Sarver reveals himself to be a heartfelt, emotional songwriter, but he also lets loose and has fun on the rollicking country rocker “Gonna Be A Good Night,” which he wrote with Ben Glover and Rachel Thibodeau, 2008 winner of Song of the Year with Luke Bryan for Billy Currington’s #1 country hit “Good Directions.” Titling the closing track “Tell Me,” which he co-wrote with album co-producer Rachel Thibodeau the most difficult song he has ever written. The sparsely arranged ballad tackles the raw emotions he still feels for his birth father many years after the man left him and his mother when Sarver was only two. He says, “I have tried my best over the years to build a relationship with my father, but he has been very selfish. The song asks him what on earth is better about your life than the son you had at home. I actually broke down crying when I was recording it. I was so busy over the years worrying about succeeding that I didn’t address the hurt. Writing and recording this song has brought healing into my life.”
While American Idol thrives on the notion of helping the dreams of young performers come true, Sarver sees the opportunities the show provided as something beyond that – a means to fulfill his God-given destiny, a way to finally show “Michael being Michael.” Faith has been a constant in his life from his difficult early years growing up without his natural father to an adolescent marred by an abusive stepfather who beat him, his brother and his mom. “During this hard time in my life, music was the healer,” he says. “I listened not just for the sound but the message, and fell in love with songs and songwriting. Every so often, my mom would hear me sing and she’d encourage me to work on my voice and think about singing professionally.”
During his early teens, Sarver and some friends from his Pentecostal church formed what they called a “little corral,” a group of five or six that sang and performed for the congregation, to incredible accolades. His exposure to worship music and three part harmonies—and to the songs of popular Christian pop artist Steven Curtis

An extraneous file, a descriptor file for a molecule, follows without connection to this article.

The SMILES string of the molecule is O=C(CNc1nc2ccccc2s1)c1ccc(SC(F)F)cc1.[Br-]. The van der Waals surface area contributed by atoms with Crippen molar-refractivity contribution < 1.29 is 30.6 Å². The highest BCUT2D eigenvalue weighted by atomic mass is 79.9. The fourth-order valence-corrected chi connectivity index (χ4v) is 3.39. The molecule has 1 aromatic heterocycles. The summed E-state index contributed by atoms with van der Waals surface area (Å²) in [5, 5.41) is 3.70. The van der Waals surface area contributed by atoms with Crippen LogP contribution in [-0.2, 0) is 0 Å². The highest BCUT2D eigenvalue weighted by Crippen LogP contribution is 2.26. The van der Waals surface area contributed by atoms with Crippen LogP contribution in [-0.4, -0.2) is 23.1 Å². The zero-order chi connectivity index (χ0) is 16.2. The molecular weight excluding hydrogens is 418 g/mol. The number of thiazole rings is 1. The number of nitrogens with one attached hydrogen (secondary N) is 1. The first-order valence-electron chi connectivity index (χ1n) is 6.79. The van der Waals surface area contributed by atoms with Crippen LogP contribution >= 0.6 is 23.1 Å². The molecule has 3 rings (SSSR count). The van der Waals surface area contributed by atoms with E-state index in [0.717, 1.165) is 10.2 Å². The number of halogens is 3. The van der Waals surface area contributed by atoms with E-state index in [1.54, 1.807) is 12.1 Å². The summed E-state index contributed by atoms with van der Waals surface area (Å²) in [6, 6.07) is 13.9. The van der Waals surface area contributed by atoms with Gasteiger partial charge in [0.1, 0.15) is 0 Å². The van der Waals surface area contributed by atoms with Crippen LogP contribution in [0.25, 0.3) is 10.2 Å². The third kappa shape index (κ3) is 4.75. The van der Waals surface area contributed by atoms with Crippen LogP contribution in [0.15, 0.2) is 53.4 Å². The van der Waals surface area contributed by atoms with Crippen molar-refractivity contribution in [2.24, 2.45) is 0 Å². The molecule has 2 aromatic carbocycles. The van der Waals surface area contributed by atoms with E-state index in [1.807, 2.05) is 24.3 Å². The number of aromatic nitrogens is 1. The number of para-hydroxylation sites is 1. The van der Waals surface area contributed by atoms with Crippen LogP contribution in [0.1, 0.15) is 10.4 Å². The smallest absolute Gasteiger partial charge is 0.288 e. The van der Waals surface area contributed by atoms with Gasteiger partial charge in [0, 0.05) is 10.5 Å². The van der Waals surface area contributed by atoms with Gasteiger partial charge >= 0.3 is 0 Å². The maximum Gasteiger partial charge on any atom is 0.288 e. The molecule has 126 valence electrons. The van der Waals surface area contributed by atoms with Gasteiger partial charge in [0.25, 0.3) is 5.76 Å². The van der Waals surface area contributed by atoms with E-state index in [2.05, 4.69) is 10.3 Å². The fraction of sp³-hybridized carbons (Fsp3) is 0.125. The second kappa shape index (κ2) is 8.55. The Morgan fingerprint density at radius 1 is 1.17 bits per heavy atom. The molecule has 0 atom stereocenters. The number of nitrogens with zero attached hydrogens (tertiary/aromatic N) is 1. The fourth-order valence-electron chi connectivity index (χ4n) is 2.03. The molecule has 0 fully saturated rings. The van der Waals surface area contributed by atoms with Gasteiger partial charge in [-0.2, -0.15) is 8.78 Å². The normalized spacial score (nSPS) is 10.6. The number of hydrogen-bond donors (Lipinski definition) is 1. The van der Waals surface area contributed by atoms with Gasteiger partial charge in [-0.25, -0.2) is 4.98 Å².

Chapman—opened the young singer’s eyes to the possibilities of different kinds of music. At 17, he started learning to play the guitar his uncle bought for him, and soon Sarver was giving himself vocal lessons, singing along to his favorite CDs and artists for four or five hours a day; because it was against his religion to listen to secular music, he considered himself a rebel.
After high school, he joined an independent church, and while doing praise and worship music at church for the next six years, he continued to develop his songwriting and sent out countless demos to record labels, all of which were rejected—you can just hear Sarver singing “Watch Me” to everyone who ever said no! But his DNA and musical talent and destiny couldn’t be denied forever. When his sister in law told him she wanted to try out for American Idol, he figured “the window was closing as I approached my late 20s and I had to give it one last shot. Looking back, the whole experience was surreal but I am grateful for all the opportunities that have come my way.” Last holiday season, after touring all summer with the Top Ten Idol contestants from season eight, he joined fellow Idol alums Gina Glocksen, David Hernandez and Alexis Grace on the American Stars in Concert Tour.
“With this new album, I’m finally getting a chance to be the real me,” he says. “All my life, I knew I had a significant purpose, and I knew I would find out what it was if I chased after it harder. Along the way, I found that even in the things you don’t really want to do, if you give everything you’ve got, it’s an important part of the journey. I want to deliver my heart through my music, with integrity and substance. I’m also grateful that in turn, this will allow me to encourage others to achieve their own happy endings.